5 tips to avoid accidents on dive boats
Boat diving can be so much fun – but, unfortunately, dive boats can also be injury-prone places.
Due to its wetness a dive boat is mostly a slippery place. Some may also find it difficult to balance due to the waves. These and other conditions can lurk on deck potentially causing accidents and injuries.
Some Alert Diver magazine issues earlier we reported on two occasions of ripped-off fingers which struck us as pretty extraordinary cases. Divers jumped off the boat and got caught on some kind of boat’s screw with their wedding ring.
Much more common are incidents like a finger being bruised or even crushed by the boat ladder after a dive – undoubtfully very painful.
Finger injuries are one thing, having someone jumping on you or being hit by a scuba tank, is something else. When head meets metal or tank hits spine, very serious injuries can occur. Some can be fixed, others can’t and the diver may end up with a permanent disability.
For instance, there was a case last year when a diver got hit on his head by a scuba tank from another diver who jumped off the boat later than the instructor had instructed the group. The diver who got hit still continued to dive because he felt okay. However, once back on the boat after the dive, he developed a paralysis of one side of his face, a so-called facial paralysis. After being hospitalized and months later this disability was still persisting, indicating that the incident had caused some neurological damage to his brain and the Nervus facialis that innervates the face muscles. This is a serious condition and it not only marks a person for life but it also makes speaking, eating, and drinking very difficult, hampers the eye-closure reflex and also puts scuba diving to the past.
Another case happened very recently in April this year. A dive master was hit by a scuba tank in the neck by another diver jumping on him. Besides a two-minute-lasting unconsciousness and severe pain later on, he had one broken vertebra in his cervical spine which affected proper movement of one of his arms. Two CT scans at an international hospital were necessary to show the injury and decide that he had to undergo neurosurgery immediately to fix it and to prevent worse from happening. The surgery went well and several screws and a titanium plate later in his spine, the dive master is recuperating.
Surely, no-one wants this to happen on their holidays or at all. And no-one probably wants to be the diver doing this to others. Worst case is permanent paralysis, or even death.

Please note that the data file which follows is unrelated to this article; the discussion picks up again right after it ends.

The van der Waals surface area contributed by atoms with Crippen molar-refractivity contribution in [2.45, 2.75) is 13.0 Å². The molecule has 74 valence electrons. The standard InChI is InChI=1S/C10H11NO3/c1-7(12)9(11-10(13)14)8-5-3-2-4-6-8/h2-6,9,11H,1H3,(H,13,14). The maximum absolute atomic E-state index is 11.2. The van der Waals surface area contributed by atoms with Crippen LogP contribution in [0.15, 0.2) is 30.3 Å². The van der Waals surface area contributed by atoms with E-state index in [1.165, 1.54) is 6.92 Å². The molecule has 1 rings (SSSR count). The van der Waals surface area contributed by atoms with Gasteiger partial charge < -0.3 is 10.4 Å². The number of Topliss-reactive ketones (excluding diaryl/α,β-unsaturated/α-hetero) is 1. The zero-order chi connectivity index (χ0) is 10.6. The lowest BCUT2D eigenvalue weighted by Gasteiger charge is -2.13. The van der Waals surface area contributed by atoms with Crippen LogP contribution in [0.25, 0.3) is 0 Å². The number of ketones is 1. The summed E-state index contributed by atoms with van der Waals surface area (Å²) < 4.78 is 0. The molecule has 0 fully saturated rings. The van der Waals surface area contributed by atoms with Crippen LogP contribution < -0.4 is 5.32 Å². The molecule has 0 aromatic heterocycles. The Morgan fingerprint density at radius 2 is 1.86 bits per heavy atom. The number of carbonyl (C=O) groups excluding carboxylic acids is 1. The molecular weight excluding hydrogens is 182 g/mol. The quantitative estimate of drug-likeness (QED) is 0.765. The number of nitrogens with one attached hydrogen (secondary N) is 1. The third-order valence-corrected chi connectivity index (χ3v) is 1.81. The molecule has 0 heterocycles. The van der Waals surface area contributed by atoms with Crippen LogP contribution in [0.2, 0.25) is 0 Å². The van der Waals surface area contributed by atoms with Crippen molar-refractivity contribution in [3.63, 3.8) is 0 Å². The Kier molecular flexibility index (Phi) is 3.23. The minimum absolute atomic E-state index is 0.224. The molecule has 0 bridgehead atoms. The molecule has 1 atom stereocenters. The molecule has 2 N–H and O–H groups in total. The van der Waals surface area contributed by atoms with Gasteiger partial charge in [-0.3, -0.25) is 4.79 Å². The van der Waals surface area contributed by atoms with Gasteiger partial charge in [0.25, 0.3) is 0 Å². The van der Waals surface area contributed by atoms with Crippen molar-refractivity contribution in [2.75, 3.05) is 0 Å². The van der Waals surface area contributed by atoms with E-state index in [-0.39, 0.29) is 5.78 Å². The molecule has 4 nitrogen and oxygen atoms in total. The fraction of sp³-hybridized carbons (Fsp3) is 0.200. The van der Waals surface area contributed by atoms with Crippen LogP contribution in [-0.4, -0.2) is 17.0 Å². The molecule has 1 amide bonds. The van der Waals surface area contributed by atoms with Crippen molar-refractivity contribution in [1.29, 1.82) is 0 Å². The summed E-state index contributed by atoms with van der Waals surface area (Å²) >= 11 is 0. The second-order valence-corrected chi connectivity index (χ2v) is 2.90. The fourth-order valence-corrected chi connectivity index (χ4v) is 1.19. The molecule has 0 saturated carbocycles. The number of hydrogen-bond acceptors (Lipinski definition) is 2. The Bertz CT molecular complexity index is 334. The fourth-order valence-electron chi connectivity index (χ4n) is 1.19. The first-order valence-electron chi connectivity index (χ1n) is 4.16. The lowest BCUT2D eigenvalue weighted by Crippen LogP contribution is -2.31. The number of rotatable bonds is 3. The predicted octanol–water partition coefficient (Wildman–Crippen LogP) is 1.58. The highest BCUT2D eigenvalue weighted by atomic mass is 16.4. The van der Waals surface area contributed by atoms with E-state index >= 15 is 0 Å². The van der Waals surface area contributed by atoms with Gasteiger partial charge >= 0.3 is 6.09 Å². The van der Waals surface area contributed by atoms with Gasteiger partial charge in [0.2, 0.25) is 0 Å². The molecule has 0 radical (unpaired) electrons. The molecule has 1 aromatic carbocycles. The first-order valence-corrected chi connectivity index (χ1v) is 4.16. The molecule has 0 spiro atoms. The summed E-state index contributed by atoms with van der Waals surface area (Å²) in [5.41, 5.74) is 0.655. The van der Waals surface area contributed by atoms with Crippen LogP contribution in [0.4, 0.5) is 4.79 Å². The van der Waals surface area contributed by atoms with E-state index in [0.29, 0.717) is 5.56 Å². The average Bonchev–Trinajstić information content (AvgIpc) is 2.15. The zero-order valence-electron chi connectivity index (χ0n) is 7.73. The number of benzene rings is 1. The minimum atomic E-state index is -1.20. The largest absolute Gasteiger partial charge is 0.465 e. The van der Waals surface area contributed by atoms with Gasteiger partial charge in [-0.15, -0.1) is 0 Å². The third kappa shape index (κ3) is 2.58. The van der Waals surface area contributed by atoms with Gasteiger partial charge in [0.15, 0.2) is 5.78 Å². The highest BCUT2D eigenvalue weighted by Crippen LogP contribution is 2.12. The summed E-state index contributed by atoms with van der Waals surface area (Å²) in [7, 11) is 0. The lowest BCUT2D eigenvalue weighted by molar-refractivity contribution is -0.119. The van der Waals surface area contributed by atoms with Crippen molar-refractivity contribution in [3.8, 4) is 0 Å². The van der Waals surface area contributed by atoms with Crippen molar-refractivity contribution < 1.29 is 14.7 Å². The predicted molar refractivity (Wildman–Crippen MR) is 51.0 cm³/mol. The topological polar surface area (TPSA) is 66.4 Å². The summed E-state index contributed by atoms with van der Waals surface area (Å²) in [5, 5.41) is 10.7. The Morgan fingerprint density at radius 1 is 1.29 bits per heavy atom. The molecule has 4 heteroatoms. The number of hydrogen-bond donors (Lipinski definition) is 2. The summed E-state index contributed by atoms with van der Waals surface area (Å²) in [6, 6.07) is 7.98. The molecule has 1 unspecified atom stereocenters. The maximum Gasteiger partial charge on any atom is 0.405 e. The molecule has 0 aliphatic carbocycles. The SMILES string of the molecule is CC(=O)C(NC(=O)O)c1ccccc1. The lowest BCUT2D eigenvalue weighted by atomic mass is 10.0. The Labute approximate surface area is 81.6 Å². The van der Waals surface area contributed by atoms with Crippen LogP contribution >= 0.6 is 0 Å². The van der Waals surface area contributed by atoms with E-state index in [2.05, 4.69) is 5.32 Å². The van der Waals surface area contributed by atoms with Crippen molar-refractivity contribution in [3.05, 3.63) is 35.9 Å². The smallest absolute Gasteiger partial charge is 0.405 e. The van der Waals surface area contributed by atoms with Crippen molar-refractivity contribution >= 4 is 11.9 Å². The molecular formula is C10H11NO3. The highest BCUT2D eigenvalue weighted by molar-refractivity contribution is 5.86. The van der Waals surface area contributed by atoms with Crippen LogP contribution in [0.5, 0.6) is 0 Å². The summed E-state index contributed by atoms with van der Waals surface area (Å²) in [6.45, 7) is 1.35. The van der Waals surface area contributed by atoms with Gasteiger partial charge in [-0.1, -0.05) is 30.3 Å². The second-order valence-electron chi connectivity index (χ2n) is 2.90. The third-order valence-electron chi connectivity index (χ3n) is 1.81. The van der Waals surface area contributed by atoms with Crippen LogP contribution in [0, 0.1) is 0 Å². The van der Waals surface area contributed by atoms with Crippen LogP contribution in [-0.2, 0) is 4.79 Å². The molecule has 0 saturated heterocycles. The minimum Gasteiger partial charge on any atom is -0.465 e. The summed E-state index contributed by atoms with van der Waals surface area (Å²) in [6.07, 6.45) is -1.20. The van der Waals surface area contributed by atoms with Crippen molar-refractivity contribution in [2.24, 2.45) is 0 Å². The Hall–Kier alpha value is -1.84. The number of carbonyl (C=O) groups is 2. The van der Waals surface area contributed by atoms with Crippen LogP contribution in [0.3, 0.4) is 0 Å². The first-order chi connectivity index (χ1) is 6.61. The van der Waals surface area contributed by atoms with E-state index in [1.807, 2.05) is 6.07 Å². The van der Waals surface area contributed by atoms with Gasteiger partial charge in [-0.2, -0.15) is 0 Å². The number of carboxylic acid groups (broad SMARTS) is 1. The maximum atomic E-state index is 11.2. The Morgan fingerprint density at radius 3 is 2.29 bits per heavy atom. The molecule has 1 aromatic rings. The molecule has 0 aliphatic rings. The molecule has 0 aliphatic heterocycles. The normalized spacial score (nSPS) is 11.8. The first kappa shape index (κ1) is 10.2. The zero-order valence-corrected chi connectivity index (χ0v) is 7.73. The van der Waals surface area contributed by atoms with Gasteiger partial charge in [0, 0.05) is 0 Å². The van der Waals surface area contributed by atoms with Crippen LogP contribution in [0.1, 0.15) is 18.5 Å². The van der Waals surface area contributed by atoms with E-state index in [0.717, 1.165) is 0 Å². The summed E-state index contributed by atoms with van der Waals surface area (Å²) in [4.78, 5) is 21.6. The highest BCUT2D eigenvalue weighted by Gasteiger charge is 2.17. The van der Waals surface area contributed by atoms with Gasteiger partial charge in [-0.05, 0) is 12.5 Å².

So, how can we prevent accidents like this?
First of all, nobody should ever just jump off a boat and land on someone else’s head, neck or back. Pay attention. A quick glance to check if the water beneath is clear is the least we should do.
Secondly, listen to briefings and follow the procedures on board when boat personnel instruct divers to jump at a certain time – don’t jump too early, neither too late. There is a reason for the exact timing.
Third, always stay alert and aware and watch out for yourself and for your dive buddies, especially when they are inexperienced.
Fourth, once in the water, start seeking a bit distance from the boat immediately, so no-one can jump on you.
Fifth, if you have been hit by a scuba tank or a jumping diver, the best advice is to abort the dive immediately and wait a day until you are sure that you feel alright. If not, seek medical advice immediately. It would not be wise to continue diving and finding out underwater that a vertebra of the spine is broken or a concussion is developing. Especially, when the pressure changes underwater can worsen the effect. Be warned by sharp pain or pain at all, numbness, vertigo, nausea, vomiting, tingling sensation, limited mobility, headaches – these are all warning signs and should be taken seriously.
The skull and the spine are fragile and the brain and the central nervous system are very vulnerable.
The brain, neurological control center of our body, can swell when hit heavily. However, a swollen brain cannot expand in the constricted space of a bony skull. In turn, the swelling can cause compression of the brain and eventually lead to partial neurological deficits, if not complete neurological loss of control or loss of consciousness. This sometimes develops with some delay to the actual incident. If underwater, it can lead to permanent disability or be fatal.
DAN Europe regularly launches safety campaigns to raise awareness for more safety in diving. Get informed, get involved.